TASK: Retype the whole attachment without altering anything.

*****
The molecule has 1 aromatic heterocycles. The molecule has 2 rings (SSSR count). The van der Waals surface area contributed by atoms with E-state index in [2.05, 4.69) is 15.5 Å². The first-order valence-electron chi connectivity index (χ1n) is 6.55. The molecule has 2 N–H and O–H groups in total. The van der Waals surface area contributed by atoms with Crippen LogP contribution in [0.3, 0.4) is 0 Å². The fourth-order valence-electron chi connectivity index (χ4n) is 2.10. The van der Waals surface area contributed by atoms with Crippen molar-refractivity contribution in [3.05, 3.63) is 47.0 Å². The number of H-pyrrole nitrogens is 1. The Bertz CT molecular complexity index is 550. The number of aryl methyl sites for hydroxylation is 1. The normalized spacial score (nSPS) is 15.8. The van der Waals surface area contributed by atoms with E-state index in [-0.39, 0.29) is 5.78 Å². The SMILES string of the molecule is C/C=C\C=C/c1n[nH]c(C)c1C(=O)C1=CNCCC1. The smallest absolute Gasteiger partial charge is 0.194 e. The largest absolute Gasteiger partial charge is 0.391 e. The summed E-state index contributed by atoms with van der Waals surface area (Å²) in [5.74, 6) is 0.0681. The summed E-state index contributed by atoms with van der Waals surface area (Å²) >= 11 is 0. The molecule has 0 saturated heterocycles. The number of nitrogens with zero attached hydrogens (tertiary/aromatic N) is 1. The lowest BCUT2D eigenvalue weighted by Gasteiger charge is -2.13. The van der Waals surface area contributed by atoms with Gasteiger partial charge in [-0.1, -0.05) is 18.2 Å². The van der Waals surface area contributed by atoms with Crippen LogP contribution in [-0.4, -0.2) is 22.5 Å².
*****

The molecule has 1 aromatic heterocycles. The molecule has 2 rings (SSSR count). The van der Waals surface area contributed by atoms with E-state index in [2.05, 4.69) is 15.5 Å². The first-order valence-electron chi connectivity index (χ1n) is 6.55. The molecule has 2 N–H and O–H groups in total. The van der Waals surface area contributed by atoms with Crippen LogP contribution in [0.3, 0.4) is 0 Å². The fourth-order valence-electron chi connectivity index (χ4n) is 2.10. The van der Waals surface area contributed by atoms with Crippen molar-refractivity contribution in [3.05, 3.63) is 47.0 Å². The number of H-pyrrole nitrogens is 1. The Bertz CT molecular complexity index is 550. The number of aryl methyl sites for hydroxylation is 1. The normalized spacial score (nSPS) is 15.8. The van der Waals surface area contributed by atoms with E-state index in [-0.39, 0.29) is 5.78 Å². The SMILES string of the molecule is C/C=C\C=C/c1n[nH]c(C)c1C(=O)C1=CNCCC1. The smallest absolute Gasteiger partial charge is 0.194 e. The largest absolute Gasteiger partial charge is 0.391 e. The summed E-state index contributed by atoms with van der Waals surface area (Å²) in [5.74, 6) is 0.0681. The summed E-state index contributed by atoms with van der Waals surface area (Å²) >= 11 is 0. The molecule has 0 saturated heterocycles. The number of nitrogens with zero attached hydrogens (tertiary/aromatic N) is 1. The lowest BCUT2D eigenvalue weighted by Gasteiger charge is -2.13. The van der Waals surface area contributed by atoms with Gasteiger partial charge in [-0.1, -0.05) is 18.2 Å². The van der Waals surface area contributed by atoms with Crippen LogP contribution in [-0.4, -0.2) is 22.5 Å².